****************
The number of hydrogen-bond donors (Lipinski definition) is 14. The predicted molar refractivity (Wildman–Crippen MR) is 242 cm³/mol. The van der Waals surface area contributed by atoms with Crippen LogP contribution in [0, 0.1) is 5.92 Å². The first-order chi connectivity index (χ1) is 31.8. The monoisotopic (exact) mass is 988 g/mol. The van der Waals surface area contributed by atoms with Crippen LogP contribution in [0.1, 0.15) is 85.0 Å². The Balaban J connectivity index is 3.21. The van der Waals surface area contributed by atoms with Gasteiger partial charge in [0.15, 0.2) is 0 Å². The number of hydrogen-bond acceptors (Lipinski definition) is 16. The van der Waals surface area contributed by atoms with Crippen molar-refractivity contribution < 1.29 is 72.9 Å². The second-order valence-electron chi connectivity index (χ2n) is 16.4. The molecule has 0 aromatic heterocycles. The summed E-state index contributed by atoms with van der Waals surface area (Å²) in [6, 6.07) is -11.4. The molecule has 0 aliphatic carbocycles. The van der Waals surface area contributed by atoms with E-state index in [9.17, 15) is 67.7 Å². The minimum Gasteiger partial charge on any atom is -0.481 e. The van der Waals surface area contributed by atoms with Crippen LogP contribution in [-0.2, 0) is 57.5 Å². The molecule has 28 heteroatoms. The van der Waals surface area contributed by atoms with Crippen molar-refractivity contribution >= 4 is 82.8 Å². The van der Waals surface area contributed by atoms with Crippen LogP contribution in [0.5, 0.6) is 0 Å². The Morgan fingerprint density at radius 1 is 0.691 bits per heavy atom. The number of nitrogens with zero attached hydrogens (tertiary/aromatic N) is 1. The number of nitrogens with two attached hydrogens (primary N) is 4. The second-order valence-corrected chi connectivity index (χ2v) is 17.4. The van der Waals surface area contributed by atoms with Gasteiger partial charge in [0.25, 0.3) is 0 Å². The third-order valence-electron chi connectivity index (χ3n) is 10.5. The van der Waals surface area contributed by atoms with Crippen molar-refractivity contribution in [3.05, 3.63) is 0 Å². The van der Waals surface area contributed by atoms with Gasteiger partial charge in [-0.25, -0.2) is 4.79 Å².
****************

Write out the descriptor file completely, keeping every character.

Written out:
The number of hydrogen-bond donors (Lipinski definition) is 14. The predicted molar refractivity (Wildman–Crippen MR) is 242 cm³/mol. The van der Waals surface area contributed by atoms with Crippen LogP contribution in [0, 0.1) is 5.92 Å². The first-order chi connectivity index (χ1) is 31.8. The monoisotopic (exact) mass is 988 g/mol. The van der Waals surface area contributed by atoms with Crippen LogP contribution in [0.1, 0.15) is 85.0 Å². The Balaban J connectivity index is 3.21. The van der Waals surface area contributed by atoms with Gasteiger partial charge in [0.15, 0.2) is 0 Å². The number of hydrogen-bond acceptors (Lipinski definition) is 16. The van der Waals surface area contributed by atoms with Crippen molar-refractivity contribution < 1.29 is 72.9 Å². The second-order valence-electron chi connectivity index (χ2n) is 16.4. The molecule has 0 aromatic heterocycles. The summed E-state index contributed by atoms with van der Waals surface area (Å²) in [6, 6.07) is -11.4. The molecule has 0 aliphatic carbocycles. The van der Waals surface area contributed by atoms with E-state index in [9.17, 15) is 67.7 Å². The minimum Gasteiger partial charge on any atom is -0.481 e. The van der Waals surface area contributed by atoms with Crippen LogP contribution in [-0.2, 0) is 57.5 Å². The molecule has 28 heteroatoms. The van der Waals surface area contributed by atoms with Crippen molar-refractivity contribution >= 4 is 82.8 Å². The van der Waals surface area contributed by atoms with Crippen LogP contribution in [0.5, 0.6) is 0 Å². The Morgan fingerprint density at radius 1 is 0.691 bits per heavy atom. The number of nitrogens with zero attached hydrogens (tertiary/aromatic N) is 1. The number of nitrogens with two attached hydrogens (primary N) is 4. The second-order valence-corrected chi connectivity index (χ2v) is 17.4. The van der Waals surface area contributed by atoms with Gasteiger partial charge in [0.25, 0.3) is 0 Å². The third-order valence-electron chi connectivity index (χ3n) is 10.5. The van der Waals surface area contributed by atoms with Crippen molar-refractivity contribution in [3.05, 3.63) is 0 Å². The van der Waals surface area contributed by atoms with Gasteiger partial charge in [-0.25, -0.2) is 4.79 Å².